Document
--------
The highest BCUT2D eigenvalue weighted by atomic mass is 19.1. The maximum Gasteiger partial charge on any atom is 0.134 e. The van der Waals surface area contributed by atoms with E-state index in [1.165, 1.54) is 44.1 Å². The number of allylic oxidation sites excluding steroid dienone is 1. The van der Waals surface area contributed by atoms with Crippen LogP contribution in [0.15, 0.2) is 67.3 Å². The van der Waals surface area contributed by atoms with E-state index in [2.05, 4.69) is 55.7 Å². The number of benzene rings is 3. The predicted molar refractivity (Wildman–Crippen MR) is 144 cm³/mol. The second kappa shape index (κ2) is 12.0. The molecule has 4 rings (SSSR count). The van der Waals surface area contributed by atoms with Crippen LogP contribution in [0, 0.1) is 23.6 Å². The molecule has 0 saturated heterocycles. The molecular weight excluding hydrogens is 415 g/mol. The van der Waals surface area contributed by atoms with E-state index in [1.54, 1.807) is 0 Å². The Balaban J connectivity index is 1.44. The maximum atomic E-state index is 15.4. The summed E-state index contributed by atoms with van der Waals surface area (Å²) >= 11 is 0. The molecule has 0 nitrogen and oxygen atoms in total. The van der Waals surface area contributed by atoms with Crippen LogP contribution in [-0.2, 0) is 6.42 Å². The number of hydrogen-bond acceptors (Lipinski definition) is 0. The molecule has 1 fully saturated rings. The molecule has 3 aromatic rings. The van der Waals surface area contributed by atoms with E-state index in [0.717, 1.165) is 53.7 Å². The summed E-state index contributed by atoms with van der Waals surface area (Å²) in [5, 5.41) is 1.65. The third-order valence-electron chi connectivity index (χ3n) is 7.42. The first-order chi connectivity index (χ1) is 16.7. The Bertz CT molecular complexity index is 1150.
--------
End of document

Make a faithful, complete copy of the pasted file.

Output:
The highest BCUT2D eigenvalue weighted by atomic mass is 19.1. The maximum Gasteiger partial charge on any atom is 0.134 e. The van der Waals surface area contributed by atoms with E-state index in [1.165, 1.54) is 44.1 Å². The number of allylic oxidation sites excluding steroid dienone is 1. The van der Waals surface area contributed by atoms with Crippen LogP contribution in [0.15, 0.2) is 67.3 Å². The van der Waals surface area contributed by atoms with E-state index in [2.05, 4.69) is 55.7 Å². The number of benzene rings is 3. The predicted molar refractivity (Wildman–Crippen MR) is 144 cm³/mol. The second kappa shape index (κ2) is 12.0. The molecule has 4 rings (SSSR count). The van der Waals surface area contributed by atoms with Crippen LogP contribution in [0, 0.1) is 23.6 Å². The molecule has 0 saturated heterocycles. The molecular weight excluding hydrogens is 415 g/mol. The van der Waals surface area contributed by atoms with E-state index in [1.54, 1.807) is 0 Å². The Balaban J connectivity index is 1.44. The maximum atomic E-state index is 15.4. The summed E-state index contributed by atoms with van der Waals surface area (Å²) >= 11 is 0. The molecule has 0 nitrogen and oxygen atoms in total. The van der Waals surface area contributed by atoms with Crippen LogP contribution in [-0.2, 0) is 6.42 Å². The number of hydrogen-bond acceptors (Lipinski definition) is 0. The molecule has 1 fully saturated rings. The molecule has 3 aromatic rings. The van der Waals surface area contributed by atoms with E-state index in [0.717, 1.165) is 53.7 Å². The summed E-state index contributed by atoms with van der Waals surface area (Å²) in [5, 5.41) is 1.65. The third-order valence-electron chi connectivity index (χ3n) is 7.42. The first-order chi connectivity index (χ1) is 16.7. The Bertz CT molecular complexity index is 1150.